Houston Symphony also kicks it up a notch with the Saturday night performance during an "Out of This World" party. Ticket holders are invited to sip celestial inspired cocktails, dance the night away to DJ tracks under a luminous moon globe, and mingle with Houston Symphony musicians.

It's a fitting party to capstone López' work as composer-in-residence, but he's not done leaving his mark both in the city and in music. In May, the chorus and orchestra will perform his oratorio Dreamers, which was premiered by conductor Esa-Pekka Salonen and the Philharmonia Orchestra in March.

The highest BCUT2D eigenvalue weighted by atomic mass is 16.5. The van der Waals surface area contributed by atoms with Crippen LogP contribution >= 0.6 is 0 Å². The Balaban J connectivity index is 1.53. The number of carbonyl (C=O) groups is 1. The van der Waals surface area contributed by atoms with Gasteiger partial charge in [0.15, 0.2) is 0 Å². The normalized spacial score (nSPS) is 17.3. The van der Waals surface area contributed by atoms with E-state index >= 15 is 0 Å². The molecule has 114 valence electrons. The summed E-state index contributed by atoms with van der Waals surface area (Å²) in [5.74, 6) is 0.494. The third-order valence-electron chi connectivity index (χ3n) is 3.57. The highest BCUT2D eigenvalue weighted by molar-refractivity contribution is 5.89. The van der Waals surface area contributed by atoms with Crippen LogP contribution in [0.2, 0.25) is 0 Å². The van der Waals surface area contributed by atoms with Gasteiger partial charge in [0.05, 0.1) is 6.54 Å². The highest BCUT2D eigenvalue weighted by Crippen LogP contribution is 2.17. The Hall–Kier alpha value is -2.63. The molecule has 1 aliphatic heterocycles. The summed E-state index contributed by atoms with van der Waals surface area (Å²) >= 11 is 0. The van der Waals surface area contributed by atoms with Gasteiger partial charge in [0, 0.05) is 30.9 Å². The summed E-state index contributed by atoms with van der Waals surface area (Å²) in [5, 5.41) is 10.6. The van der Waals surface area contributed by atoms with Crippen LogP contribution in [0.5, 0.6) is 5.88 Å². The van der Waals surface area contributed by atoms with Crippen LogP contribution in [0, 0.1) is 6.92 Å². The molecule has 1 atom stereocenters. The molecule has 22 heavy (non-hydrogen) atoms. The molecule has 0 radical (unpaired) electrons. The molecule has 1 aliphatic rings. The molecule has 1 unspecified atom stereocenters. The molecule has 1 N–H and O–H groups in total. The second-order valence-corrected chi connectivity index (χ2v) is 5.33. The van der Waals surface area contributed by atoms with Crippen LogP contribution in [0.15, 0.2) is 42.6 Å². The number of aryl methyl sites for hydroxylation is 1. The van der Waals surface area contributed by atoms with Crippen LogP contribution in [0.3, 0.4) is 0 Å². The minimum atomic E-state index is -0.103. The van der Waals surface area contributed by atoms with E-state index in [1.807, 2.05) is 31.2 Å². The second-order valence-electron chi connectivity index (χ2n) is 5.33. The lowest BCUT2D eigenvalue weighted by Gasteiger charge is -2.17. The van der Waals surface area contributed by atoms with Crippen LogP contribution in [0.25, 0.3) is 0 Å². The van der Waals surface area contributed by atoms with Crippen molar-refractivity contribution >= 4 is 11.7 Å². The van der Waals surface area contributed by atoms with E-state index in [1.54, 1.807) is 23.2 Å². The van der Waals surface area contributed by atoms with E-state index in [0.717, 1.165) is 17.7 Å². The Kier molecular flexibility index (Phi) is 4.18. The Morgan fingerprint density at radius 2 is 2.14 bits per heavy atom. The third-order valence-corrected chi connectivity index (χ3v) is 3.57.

And as for his future, he seems quite hopeful.

He said, "I have commissions lined up. There is no lack of work, thankfully. For the time being, I choose to focus on creating. That will keep me busy for a couple of years. I’m always open to other positions. If I have the chance to do it again, it will be wonderful to apply all the lessons I learned during my stay in Houston."

Shaham Plays Brahms + López World Premiere takes place December 5 and 7 at 8 p.m. and December 8 at 2:30 p.m at Jones Hall, 615 Louisiana. For information or tickets, call 713-244-7575 or visit Tickets range $24 to $109.
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Sam Byrd is a freelance contributor to the Houston Press who loves to take in all of Houston’s sights, sounds, food and fun. He also loves helping others to discover Houston’s rich culture.
Contact: Sam Byrd